Although state-of-the-art treatments of respiratory failure clearly have made some progress in terms of survival in patients suffering from severe respiratory system disorders, such as acute respiratory distress syndrome (ARDS), they failed to significantly improve the quality of life in patients with acute or chronic lung failure, including severe acute exacerbations of chronic obstructive pulmonary disease or ARDS as well. Limitations of standard treatment modalities, which largely rely on conventional mechanical ventilation, emphasize the urgent, unmet clinical need for developing novel (bio)artificial respiratory assist devices that provide extracorporeal gas exchange with a focus on direct extracorporeal CO2 removal from the blood. In this review, we discuss some of the novel concepts and critical prerequisites for such respiratory lung assist devices that can be used with an adequate safety profile, in the intensive care setting, as well as for long-term domiciliary therapy in patients with chronic ventilatory failure. Specifically, we describe some of the pivotal steps, such as device miniaturization, passivation of the blood-contacting surfaces by chemical surface modifications, or endothelial cell seeding, all of which are required for converting current lung assist devices into ambulatory lung assist device for long-term use in critically ill patients. Finally, we also discuss some of the risks and challenges for the long-term use of ambulatory miniaturized bioartificial lungs.
From *Xenios AG, Heilbronn, Germany
†Department of Interfacial Engineering and Materials Science, Fraunhofer Institute for Interfacial Engineering and Biotechnology (IGB), Stuttgart, Germany
‡Institut für Grenzflächenverfahrenstechnik und Plasmatechnologie (IGVP), University of Stuttgart, Stuttgart, Germany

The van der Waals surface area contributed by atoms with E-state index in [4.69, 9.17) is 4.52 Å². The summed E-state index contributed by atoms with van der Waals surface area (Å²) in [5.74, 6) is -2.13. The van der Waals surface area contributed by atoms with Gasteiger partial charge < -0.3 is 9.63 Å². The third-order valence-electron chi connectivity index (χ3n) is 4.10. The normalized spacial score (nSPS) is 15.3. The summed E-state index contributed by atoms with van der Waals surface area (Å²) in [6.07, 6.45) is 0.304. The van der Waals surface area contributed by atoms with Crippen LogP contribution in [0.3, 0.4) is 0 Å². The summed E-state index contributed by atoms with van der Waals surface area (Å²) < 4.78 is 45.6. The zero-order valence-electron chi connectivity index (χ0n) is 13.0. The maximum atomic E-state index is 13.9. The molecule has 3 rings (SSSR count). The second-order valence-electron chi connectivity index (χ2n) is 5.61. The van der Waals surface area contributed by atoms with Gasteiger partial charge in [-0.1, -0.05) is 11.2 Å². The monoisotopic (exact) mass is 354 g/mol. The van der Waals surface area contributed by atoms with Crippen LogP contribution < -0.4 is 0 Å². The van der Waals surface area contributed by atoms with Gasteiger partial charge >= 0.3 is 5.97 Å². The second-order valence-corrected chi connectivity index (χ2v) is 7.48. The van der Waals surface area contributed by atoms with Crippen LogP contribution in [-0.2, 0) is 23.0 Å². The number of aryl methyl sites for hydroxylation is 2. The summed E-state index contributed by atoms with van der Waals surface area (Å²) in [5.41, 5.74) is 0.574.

§Reutlingen University, Reutlingen, Germany
¶Chemical Engineering Department, Imperial College, London, United Kingdom
‖Section of Respiratory Medicine, Department of Experimental and Clinical Medicine, University of Florence, Florence, Italy
#Department Bioengineering, College of Engineering, Temple University, Philadelphia, Pennsylvania
**Temple Institute for Regenerative Medicine and Engineering, Temple University School of Medicine, Philadelphia, Pennsylvania.
Submitted for consideration June 2017; accepted for publication in revised form May 2018.
Disclosure: P.I. Lelkes was a paid consultant for Novalung. The other authors have no conflicts of interest to report.
The study was supported by grant from FP7-HEALTH-2012-INNOVATION-2 to the “AmbuLung Consortium: Ambulatory Bio-Artificial Lung,” Grant Agreement Number HEALTH-F4-2012-304932. This work is also supported by grants from the “Fraunhofer-Gesellschaft zur Förderung der angewandten Forschung e.V.” (K. Borchers, P.J. Kluger). P.I. Lelkes is the Laura H. Carnell Professor of Bioengineering and Chair, Department of Bioengineering, Temple University.
This paper is dedicated to the memory of Dame Professor Julia Polak, MD (1939–2014), who as a founding member of the AmbuLung Consortium was our all inspiration and spiritus rector, setting a perfect example for scientific integrity, vision, and admirable friendship.
Correspondence: Peter I. Lelkes, Department of Department of Bioengineering, Temple University, Engineering Building Room 811, 1947 N 12th Street, Philadelphia, PA 19122.Email: email@example.com.